One night, he'd drunkenly taken a knife to his wrist, sterilising the blade in a boiling kettle first. The next day he'd felt cleansed, walked the daylit pavements past the closed university, passed the bread-window where the woman handed out rolls in stiff paper bags. He'd told this to a doctor friend, a little ashamed, and explained the relief that cutting himself had brought him.
The doctor said, 'Did you cry?' That evening, he had sobbed gutterally, bounced his groans off the walls, reached the ceiling with high breaths, and muffled them in a pillow, behind sound.
'Tears are emotional. They can be caused by joy, anger, frustration, relief, hysteria or awe. As such, they contain emotional brain chemicals. Lencine enkephalin is associated with pain. Prolactin is associated with stress.' He scattered a leaf with his cane. 'The ability to cleanse the brain by crying separates humans from animals. Animal tears don't contain emotional chemicals. Women have 60% more prolactin than men. People suffering from depression cry much less.' There was a nip in the air after the doctor left.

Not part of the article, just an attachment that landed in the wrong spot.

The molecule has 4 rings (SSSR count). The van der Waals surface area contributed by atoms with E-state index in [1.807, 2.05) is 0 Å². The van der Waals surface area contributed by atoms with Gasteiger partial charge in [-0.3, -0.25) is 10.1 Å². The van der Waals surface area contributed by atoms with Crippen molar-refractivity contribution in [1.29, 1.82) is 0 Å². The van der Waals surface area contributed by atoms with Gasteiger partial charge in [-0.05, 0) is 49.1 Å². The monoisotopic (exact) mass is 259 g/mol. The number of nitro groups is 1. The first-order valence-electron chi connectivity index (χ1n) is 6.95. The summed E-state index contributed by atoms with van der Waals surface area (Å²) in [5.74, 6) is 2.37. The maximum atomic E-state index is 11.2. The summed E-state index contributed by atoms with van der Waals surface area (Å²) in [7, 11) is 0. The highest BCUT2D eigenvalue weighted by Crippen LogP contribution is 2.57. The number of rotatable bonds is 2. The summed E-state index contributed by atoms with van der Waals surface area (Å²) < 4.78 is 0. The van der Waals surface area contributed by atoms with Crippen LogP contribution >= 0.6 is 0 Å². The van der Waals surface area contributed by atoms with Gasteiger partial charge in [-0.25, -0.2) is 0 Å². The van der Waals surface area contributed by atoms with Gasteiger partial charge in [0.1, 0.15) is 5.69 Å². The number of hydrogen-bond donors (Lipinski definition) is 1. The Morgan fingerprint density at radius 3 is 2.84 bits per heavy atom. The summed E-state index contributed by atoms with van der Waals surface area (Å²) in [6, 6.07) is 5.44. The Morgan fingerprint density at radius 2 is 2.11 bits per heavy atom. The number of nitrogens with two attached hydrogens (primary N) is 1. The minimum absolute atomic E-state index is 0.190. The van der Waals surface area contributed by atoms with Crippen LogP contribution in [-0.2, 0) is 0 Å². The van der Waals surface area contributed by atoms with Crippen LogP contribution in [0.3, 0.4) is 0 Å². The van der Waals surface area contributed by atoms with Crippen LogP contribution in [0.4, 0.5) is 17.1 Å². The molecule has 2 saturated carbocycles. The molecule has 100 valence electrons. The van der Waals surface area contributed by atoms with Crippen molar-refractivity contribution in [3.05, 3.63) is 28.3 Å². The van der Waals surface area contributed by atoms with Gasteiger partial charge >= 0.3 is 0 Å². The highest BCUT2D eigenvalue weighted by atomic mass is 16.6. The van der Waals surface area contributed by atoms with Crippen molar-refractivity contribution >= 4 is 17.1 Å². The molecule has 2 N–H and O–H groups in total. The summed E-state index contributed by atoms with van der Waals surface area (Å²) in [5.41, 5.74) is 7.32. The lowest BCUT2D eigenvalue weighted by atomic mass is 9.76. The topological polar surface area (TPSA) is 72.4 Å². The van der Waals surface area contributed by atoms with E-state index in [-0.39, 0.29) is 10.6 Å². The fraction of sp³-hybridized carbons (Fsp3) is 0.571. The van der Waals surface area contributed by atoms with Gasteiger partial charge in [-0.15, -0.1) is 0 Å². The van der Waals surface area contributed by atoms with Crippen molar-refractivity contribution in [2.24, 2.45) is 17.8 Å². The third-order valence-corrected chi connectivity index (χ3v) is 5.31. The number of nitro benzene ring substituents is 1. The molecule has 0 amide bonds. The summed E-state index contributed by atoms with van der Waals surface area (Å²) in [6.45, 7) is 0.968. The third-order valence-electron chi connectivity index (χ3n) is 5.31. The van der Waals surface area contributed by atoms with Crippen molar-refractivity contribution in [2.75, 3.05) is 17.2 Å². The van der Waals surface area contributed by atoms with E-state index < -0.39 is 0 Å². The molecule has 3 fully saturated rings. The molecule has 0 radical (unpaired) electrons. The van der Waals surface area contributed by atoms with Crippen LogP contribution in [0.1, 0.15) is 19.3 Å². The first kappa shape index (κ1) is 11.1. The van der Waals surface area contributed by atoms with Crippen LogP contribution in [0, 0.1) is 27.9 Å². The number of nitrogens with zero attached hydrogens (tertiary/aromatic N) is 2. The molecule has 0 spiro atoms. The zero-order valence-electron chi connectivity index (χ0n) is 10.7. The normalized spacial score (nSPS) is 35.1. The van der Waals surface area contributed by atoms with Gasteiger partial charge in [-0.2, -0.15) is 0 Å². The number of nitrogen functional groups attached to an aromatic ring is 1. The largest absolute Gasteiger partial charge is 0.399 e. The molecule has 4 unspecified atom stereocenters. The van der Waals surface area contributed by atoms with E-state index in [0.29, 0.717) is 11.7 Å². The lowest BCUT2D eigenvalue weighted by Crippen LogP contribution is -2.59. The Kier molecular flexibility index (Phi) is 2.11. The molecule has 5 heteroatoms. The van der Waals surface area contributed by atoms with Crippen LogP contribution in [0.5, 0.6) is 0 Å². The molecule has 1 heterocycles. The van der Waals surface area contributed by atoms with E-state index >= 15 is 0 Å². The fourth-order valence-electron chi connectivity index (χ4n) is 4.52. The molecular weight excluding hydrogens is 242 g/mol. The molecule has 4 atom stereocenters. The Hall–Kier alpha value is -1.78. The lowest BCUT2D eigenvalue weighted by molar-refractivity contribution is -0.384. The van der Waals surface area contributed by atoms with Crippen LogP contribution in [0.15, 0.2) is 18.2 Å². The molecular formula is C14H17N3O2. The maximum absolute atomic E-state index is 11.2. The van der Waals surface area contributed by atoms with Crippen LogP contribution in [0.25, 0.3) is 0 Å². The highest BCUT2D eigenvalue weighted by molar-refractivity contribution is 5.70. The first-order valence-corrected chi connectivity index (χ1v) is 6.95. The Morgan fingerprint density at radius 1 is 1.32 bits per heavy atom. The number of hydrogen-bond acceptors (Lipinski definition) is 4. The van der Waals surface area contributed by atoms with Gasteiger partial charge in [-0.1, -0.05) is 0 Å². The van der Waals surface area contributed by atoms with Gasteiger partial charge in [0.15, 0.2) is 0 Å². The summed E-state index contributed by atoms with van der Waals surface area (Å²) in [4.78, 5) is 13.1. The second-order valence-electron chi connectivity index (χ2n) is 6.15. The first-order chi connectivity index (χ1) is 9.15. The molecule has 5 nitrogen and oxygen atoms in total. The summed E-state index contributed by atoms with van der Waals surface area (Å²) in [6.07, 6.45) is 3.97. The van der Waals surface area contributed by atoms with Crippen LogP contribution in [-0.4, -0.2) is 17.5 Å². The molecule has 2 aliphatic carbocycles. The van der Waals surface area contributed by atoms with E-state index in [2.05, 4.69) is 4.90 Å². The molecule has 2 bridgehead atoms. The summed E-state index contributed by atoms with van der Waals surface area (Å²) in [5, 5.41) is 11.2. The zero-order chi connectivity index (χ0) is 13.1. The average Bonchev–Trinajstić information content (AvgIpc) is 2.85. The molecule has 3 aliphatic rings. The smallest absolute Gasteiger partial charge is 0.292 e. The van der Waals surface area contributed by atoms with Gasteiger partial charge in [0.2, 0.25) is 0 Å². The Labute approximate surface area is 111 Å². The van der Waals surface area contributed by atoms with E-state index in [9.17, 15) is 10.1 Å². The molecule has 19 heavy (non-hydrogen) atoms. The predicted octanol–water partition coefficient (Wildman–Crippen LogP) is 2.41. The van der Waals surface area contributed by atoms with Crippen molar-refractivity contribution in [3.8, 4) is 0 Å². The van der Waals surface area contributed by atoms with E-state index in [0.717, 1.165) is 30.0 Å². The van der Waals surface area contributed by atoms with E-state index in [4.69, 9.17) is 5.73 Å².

He imagined cutting himself and not being able to cry. Or not crying before taking the knife to himself. His sleeve seemed to ride up as he reached to the glass, offered the money, held the roll.